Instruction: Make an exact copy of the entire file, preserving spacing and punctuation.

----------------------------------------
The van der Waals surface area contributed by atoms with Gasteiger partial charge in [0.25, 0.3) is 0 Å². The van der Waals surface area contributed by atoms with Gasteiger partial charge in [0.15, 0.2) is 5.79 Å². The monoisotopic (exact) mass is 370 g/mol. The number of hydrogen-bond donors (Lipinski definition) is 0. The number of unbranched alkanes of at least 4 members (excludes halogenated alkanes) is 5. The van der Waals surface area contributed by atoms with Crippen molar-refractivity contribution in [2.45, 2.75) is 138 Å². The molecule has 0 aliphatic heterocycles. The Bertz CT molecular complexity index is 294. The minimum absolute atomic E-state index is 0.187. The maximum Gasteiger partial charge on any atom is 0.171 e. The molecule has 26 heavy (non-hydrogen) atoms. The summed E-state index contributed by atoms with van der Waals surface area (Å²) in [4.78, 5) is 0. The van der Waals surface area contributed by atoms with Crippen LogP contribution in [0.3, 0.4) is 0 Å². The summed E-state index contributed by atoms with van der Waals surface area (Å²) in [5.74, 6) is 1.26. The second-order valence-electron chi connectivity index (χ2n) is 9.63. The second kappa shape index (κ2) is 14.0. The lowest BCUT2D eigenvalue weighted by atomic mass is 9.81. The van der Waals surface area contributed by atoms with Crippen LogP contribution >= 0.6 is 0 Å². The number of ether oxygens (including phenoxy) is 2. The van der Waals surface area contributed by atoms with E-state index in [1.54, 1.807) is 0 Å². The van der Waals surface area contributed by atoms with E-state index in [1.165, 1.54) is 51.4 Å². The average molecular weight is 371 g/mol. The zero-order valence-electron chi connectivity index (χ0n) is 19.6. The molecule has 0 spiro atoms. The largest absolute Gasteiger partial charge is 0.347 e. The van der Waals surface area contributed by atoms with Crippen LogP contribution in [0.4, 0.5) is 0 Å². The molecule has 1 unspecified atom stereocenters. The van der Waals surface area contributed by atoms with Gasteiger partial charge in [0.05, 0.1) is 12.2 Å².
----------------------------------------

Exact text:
The van der Waals surface area contributed by atoms with Gasteiger partial charge in [0.25, 0.3) is 0 Å². The van der Waals surface area contributed by atoms with Gasteiger partial charge in [0.15, 0.2) is 5.79 Å². The monoisotopic (exact) mass is 370 g/mol. The number of hydrogen-bond donors (Lipinski definition) is 0. The number of unbranched alkanes of at least 4 members (excludes halogenated alkanes) is 5. The van der Waals surface area contributed by atoms with Crippen molar-refractivity contribution in [2.45, 2.75) is 138 Å². The molecule has 0 aliphatic heterocycles. The Bertz CT molecular complexity index is 294. The minimum absolute atomic E-state index is 0.187. The maximum Gasteiger partial charge on any atom is 0.171 e. The molecule has 26 heavy (non-hydrogen) atoms. The summed E-state index contributed by atoms with van der Waals surface area (Å²) in [4.78, 5) is 0. The van der Waals surface area contributed by atoms with Crippen LogP contribution in [0.3, 0.4) is 0 Å². The summed E-state index contributed by atoms with van der Waals surface area (Å²) in [5.74, 6) is 1.26. The second-order valence-electron chi connectivity index (χ2n) is 9.63. The second kappa shape index (κ2) is 14.0. The lowest BCUT2D eigenvalue weighted by atomic mass is 9.81. The van der Waals surface area contributed by atoms with Crippen LogP contribution >= 0.6 is 0 Å². The number of ether oxygens (including phenoxy) is 2. The van der Waals surface area contributed by atoms with E-state index in [1.54, 1.807) is 0 Å². The van der Waals surface area contributed by atoms with E-state index in [1.165, 1.54) is 51.4 Å². The average molecular weight is 371 g/mol. The zero-order valence-electron chi connectivity index (χ0n) is 19.6. The molecule has 0 spiro atoms. The largest absolute Gasteiger partial charge is 0.347 e. The van der Waals surface area contributed by atoms with Crippen LogP contribution in [0.4, 0.5) is 0 Å². The molecule has 1 unspecified atom stereocenters. The van der Waals surface area contributed by atoms with Gasteiger partial charge in [0.05, 0.1) is 12.2 Å².